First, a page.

Magnetic resonance defecography (MRD) has emerged as a powerful, noninvasive imaging technique to evaluate the many possible causes of problems in passing bowel movements. A new set of consensus recommendations for performing and interpreting the results of MRD has been published by Diseases of the Colon & Rectum (DC&R), the official journal of the American Society of Colon and Rectal Surgeons (ASCRS).
The recommendations were developed by the Pelvic Floor Disorders Consortium (PFDC), a multidisciplinary organization representing the wide range of professionals involved in diagnosis and treatment of pelvic floor disorders. The new recommendations are now available on the DC&R website and appear in the journal’s October issue. Liliana Bordeianou, MD, MPH, of Massachusetts General Hospital Pelvic Floor Disorders Center and Harvard Medical School was senior author of the consensus statement.
Recommendations include consensus definitions and interpretation templates for MRD
Magnetic resonance defecography is a special type of MRI scan that provides detailed, high-contrast images of the complex anatomy of the pelvic floor. Images are obtained at various stages of defecation, providing detailed information for physicians to diagnose the cause of incontinence, constipation, pelvic organ prolapse, and other conditions that interfere with the ability to pass stool. Compared to other tests, MRD provides both functional and structural information in patients with symptoms of defecatory dysfunction
Previous guidelines for performing MRD have lacked input from the many specialties—including colon and rectal surgeons, gynecologists, radiologists, urologists, and others—involved in the diagnosis and treatment of pelvic floor disorders. Differences between and among specialties may lead to variations in how the physicians interpret and use the findings of MRD. That’s a special concern in the care of patients with pelvic floor disorders, who often have complex symptoms and seek care from several different professionals.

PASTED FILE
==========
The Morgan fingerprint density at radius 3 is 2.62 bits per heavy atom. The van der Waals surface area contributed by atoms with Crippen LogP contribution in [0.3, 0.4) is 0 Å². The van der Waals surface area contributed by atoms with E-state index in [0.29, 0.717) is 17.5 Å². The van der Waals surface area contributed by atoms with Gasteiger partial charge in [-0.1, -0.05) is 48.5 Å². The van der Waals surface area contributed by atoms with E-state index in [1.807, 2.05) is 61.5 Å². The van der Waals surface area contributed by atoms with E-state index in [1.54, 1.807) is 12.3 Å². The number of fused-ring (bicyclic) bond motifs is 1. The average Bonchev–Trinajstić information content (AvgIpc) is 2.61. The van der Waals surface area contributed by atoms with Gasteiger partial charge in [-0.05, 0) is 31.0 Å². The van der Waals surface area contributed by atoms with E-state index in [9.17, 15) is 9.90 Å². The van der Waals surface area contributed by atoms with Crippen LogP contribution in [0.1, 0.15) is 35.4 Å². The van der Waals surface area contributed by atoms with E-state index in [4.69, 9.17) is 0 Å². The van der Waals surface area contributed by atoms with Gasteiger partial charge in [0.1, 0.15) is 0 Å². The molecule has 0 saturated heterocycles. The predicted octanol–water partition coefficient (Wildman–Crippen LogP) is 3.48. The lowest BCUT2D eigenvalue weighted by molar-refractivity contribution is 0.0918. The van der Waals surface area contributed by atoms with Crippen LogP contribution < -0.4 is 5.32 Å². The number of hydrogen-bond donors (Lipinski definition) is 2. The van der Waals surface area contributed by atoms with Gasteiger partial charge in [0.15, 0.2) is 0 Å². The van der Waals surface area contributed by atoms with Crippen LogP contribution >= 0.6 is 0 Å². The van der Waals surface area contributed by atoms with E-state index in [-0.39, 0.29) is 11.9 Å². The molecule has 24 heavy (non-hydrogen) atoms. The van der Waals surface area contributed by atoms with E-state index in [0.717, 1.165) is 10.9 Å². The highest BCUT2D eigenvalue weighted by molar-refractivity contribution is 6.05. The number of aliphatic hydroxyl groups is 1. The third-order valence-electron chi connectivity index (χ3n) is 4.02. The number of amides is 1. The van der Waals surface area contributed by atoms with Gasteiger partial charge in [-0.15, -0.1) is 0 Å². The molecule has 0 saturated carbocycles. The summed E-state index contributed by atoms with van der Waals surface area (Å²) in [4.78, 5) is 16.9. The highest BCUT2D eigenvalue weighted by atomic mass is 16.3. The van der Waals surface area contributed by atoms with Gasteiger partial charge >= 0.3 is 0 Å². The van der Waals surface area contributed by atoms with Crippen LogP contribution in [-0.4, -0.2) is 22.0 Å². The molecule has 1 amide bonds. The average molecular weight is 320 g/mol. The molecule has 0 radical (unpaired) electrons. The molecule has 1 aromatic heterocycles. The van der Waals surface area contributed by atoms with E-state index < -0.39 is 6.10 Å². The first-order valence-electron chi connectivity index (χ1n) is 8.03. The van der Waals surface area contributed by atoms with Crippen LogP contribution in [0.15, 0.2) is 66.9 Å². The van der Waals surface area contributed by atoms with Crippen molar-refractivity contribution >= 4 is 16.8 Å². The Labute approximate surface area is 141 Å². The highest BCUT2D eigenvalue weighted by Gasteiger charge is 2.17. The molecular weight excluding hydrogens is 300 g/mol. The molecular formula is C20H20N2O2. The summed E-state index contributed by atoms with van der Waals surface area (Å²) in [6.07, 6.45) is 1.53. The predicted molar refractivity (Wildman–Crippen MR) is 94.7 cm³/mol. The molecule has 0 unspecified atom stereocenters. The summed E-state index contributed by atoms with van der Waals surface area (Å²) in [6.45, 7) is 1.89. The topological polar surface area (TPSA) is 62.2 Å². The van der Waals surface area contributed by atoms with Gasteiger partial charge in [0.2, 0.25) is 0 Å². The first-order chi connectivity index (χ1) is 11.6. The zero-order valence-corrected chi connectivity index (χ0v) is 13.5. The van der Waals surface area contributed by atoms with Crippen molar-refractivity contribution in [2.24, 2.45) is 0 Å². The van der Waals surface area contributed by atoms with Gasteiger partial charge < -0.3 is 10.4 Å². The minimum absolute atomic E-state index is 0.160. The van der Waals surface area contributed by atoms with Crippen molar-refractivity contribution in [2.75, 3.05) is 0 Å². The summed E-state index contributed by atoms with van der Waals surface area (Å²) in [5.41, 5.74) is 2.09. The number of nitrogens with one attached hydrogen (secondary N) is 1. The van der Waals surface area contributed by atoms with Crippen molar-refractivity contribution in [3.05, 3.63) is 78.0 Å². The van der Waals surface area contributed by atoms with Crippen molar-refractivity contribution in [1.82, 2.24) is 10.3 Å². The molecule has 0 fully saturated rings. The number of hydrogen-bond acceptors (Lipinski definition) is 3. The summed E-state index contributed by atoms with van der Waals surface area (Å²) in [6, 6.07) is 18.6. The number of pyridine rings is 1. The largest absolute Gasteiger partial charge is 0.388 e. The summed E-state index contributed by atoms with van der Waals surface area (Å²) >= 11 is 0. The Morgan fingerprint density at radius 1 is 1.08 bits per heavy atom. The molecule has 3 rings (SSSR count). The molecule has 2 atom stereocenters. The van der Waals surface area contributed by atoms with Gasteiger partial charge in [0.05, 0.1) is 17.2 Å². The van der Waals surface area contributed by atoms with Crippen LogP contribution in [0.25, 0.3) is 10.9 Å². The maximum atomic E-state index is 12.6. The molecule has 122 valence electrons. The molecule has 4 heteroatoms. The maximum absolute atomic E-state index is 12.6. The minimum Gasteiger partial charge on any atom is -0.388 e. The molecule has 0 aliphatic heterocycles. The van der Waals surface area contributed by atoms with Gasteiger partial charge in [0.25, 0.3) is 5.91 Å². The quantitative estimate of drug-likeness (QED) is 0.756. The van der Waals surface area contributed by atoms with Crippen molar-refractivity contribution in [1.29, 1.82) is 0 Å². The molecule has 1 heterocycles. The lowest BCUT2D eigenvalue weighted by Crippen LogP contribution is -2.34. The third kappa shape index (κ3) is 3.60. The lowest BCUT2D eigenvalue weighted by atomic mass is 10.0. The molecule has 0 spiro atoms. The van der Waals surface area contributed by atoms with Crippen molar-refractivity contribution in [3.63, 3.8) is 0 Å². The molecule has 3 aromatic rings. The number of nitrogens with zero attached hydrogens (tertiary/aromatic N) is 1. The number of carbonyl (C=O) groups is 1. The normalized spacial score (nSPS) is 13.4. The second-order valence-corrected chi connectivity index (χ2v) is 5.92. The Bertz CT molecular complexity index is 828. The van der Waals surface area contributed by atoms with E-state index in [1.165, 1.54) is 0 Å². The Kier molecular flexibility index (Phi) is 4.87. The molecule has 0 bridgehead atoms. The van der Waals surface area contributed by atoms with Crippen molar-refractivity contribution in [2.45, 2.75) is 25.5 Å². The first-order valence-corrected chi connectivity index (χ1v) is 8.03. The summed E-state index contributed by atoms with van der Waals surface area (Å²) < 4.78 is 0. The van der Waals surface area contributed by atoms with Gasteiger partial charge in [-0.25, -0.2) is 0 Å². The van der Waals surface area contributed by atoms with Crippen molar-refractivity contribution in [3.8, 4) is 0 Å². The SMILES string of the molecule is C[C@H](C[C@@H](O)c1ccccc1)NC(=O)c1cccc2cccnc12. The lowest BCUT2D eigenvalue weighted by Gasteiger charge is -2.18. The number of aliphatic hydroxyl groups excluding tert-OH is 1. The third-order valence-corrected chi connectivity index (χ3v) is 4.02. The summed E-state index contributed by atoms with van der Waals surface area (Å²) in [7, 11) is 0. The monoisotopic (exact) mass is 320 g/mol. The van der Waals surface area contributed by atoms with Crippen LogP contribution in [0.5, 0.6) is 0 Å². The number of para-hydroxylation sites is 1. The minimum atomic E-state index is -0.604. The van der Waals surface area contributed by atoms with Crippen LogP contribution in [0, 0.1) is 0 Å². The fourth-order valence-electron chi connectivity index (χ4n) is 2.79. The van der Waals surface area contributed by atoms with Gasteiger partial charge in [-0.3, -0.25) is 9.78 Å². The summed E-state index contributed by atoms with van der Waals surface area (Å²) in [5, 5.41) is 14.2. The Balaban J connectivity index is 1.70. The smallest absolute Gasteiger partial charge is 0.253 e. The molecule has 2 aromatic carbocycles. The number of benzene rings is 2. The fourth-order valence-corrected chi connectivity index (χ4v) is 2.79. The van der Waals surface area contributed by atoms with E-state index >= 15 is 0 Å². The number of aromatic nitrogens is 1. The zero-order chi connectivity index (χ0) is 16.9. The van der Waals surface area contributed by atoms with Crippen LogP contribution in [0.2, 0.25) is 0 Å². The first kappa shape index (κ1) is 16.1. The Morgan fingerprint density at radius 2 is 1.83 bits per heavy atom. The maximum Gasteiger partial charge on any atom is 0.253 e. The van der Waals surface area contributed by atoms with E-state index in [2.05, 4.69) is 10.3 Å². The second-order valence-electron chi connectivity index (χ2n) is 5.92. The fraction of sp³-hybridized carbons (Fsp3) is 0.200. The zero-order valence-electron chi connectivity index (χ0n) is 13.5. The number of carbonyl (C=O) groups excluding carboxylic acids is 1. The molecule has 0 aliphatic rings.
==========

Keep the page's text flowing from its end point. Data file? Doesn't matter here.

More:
The recommendations were developed “with the explicit goal of inviting and including representatives from all relevant clinical specialties for whom MRD holds clinical significance,” according to the new statement. The PFDC Working Group comprised an international roster of 24 multidisciplinary experts, who followed a formal process to develop and approve consensus recommendations in key areas.
The recommendations address important factors in performing the MRD technique, including patient positioning and the use of contrast material to provide high-quality images of the pelvic floor anatomy and function. The Working Group emphasizes the importance of education and coaching to ensure that patients understand and can follow the maneuvers needed to perform the examination.
The new document includes recommendations for interpretation of MRD scans, enabling identification and grading of any abnormalities: For example, problems with movement of the pelvic floor muscles (dyssynergia) or abnormalities interfering with stool evacuation (such as rectocele, intussusception, or rectal prolapse).
Figures and videos illustrating the MRD appearance of these findings are included in the print and online versions of the new document. The report also presents a standard template for reporting the findings and interpretation of the MRD, with the goal of promoting shared understanding and improved communication among all professionals involved in the care of patients with pelvic floor disorders. Endorsed by six national and international medical societies including ASCRS, the consensus statement is being simultaneously published in four leading specialty journals.
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